Drinking Water Benefits

Selectable taste. The Dial-a-Taste control gives the consumer a choice in water taste, effectively offering the same taste variety found in bottled water. The Dial-a-Taste dial increases or decreases the electrical power used during the deionization step. RO and distillation strive for maximum total dissolved solids (TDS) reduction, but the key to taste is not the degree of TDS reduction, but the final TDS concentration. The Dial-a-Taste feature allows the consumer to select a preferred taste with a turn of the dial. Human preferences in water flavor range from 20 to 300 ppm, depending on individual taste. Additionally, the best TDS level for drinking water is not what one would choose for making coffee, orange juice, or preparing dinner. For example, it is generally accepted that the best tasting coffee is obtained with 150 ppm TDS. Reduced wastewater. For each gallon of water consumed, the LINX 120 wastes less than 1 gal of additional water. The volume of water for regeneration is a constant 0.4 gal. For water having 750 ppm TDS, the system deionizes 0.8 gal per cycle, providing a 65% recovery. Water recovery is even greater when feed water is of lower TDS. Figure 4 compares water waste in LINX and RO technologies for two common household scenarios. RO systems for POU waste from 5 to 20 gal for each gallon produced, depending upon use pattern. This wasted water adds about $40 to the typical annual water bill.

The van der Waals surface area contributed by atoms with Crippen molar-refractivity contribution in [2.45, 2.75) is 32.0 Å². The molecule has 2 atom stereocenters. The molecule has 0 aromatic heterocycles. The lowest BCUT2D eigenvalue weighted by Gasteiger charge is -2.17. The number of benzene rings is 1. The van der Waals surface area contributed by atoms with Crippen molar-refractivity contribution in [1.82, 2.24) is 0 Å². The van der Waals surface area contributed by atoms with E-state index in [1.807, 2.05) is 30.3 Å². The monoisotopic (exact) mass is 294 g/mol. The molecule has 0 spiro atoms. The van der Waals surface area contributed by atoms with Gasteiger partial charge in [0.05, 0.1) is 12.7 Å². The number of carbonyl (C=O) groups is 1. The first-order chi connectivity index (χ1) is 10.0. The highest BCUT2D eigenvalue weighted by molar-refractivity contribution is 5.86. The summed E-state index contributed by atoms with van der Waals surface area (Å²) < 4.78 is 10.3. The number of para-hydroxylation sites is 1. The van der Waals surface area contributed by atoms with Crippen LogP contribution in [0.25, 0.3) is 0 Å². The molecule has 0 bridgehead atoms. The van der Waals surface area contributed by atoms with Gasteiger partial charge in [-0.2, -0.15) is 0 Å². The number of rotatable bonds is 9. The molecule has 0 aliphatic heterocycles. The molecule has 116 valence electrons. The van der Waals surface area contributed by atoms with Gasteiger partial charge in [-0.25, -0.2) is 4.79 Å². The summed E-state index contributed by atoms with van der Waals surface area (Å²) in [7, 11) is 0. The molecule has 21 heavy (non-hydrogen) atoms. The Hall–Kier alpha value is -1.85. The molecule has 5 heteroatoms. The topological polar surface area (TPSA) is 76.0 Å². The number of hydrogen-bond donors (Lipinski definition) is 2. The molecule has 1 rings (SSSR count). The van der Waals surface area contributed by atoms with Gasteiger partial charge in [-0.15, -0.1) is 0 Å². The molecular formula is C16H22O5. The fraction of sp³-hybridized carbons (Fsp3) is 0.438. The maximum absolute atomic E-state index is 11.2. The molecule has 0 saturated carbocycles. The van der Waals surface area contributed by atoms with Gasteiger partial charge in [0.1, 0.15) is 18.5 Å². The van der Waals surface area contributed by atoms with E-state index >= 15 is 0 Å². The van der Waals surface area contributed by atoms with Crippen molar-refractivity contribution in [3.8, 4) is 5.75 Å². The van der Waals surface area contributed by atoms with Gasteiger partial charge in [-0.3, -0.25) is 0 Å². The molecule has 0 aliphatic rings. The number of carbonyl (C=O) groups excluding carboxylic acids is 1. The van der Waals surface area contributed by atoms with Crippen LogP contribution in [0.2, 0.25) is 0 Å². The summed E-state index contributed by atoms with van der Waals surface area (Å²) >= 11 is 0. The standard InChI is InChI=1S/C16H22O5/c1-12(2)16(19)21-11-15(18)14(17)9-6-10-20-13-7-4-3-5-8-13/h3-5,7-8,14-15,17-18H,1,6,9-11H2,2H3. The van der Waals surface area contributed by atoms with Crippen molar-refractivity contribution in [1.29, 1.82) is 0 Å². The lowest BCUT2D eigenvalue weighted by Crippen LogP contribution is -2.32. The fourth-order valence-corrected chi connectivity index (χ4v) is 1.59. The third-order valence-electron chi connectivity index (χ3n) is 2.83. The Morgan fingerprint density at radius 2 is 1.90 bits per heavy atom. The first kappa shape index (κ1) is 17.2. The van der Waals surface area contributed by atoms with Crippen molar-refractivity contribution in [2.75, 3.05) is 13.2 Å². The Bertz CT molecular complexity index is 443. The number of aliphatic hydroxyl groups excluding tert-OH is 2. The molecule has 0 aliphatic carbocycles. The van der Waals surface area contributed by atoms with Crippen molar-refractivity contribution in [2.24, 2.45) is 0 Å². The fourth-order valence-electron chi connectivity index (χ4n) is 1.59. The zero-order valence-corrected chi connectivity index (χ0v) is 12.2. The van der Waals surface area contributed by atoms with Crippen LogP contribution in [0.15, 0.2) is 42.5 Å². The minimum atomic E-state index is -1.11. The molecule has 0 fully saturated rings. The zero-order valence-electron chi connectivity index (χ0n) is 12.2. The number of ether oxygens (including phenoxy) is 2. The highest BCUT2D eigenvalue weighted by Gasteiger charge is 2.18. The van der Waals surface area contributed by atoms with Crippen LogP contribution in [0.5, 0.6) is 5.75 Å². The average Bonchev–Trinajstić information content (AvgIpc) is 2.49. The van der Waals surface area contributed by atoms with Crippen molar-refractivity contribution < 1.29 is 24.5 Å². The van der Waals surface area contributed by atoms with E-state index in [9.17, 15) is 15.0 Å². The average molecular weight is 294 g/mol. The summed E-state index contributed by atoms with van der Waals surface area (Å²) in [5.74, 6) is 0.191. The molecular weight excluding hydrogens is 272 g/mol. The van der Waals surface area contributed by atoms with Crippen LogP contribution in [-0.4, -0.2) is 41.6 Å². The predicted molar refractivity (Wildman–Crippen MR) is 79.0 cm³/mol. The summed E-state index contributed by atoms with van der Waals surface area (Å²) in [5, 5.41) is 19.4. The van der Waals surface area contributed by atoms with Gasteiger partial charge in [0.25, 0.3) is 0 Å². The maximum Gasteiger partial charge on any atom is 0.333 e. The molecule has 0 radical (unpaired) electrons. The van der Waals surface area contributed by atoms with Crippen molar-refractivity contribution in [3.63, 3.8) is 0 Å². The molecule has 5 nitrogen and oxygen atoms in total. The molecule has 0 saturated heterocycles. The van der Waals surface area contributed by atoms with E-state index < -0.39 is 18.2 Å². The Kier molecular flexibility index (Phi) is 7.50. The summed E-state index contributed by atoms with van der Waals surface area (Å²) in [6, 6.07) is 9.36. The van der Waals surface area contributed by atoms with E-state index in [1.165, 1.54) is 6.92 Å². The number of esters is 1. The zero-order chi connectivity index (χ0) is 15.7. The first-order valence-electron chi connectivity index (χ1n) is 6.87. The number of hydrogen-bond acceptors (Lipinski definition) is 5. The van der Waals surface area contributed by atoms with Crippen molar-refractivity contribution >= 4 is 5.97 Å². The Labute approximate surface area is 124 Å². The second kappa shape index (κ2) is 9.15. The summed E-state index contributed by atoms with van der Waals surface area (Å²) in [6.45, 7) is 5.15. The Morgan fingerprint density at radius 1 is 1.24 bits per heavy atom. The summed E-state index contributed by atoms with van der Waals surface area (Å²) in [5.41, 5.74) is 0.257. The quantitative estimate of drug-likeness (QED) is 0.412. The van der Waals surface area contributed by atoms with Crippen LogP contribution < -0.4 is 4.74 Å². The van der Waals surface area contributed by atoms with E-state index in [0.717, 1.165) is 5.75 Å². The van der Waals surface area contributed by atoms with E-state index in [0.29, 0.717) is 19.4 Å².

High flow rates eliminate storage tanks. Because the LINX 120 produces water at a flow rate of 0.5 gpm, it does not require a storage tank, freeing valuable space under the sink.

Broader contaminant removal improves water purity. The primary benefit of ion exchange materials is their selectivity for ions such as metals, nitrate, perchlorate or arsenic. Pionetics’ membrane material works well for the removal of nitrate and perchlorate ions. Because the LINX membranes are regenerated in the acid and base forms, the technology is also very effective for removal of species for which RO is ineffective, including Arsenic III.

Bacteriastatic environment reduces health worries. LINX cells are bacteriastatic, meaning bacteria does not grow in them due to the hostile environment inside the cells during normal operation.

Operation at low pressure improves deionization performance. Many homes and businesses suffer from low water pressure. In contrast to the RO process, which depends upon pressure for operation, ion exchange processes are more effective for TDS reduction and selective ion removal at low pressures because lower flow rates actually increase the contact time with ion exchange material.


LINX technology offers consumers the water qualities they seek in their favorite bottled water: choice in taste using Dial-a-Taste and security from selective contaminant removal with a bacteriastatic treatment system. The system allows consumers to substantially reduce their drinking water costs, minimize lost space under the sink, and benefit from a system that operates reliably at low pressures. wqp

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About the author

Eric Nyberg is president and chief technical officer of Pionetics Corp. For additional information, contact Akash Trivedi at 650.551.0250, ext. 142, or by e-mail at [email protected].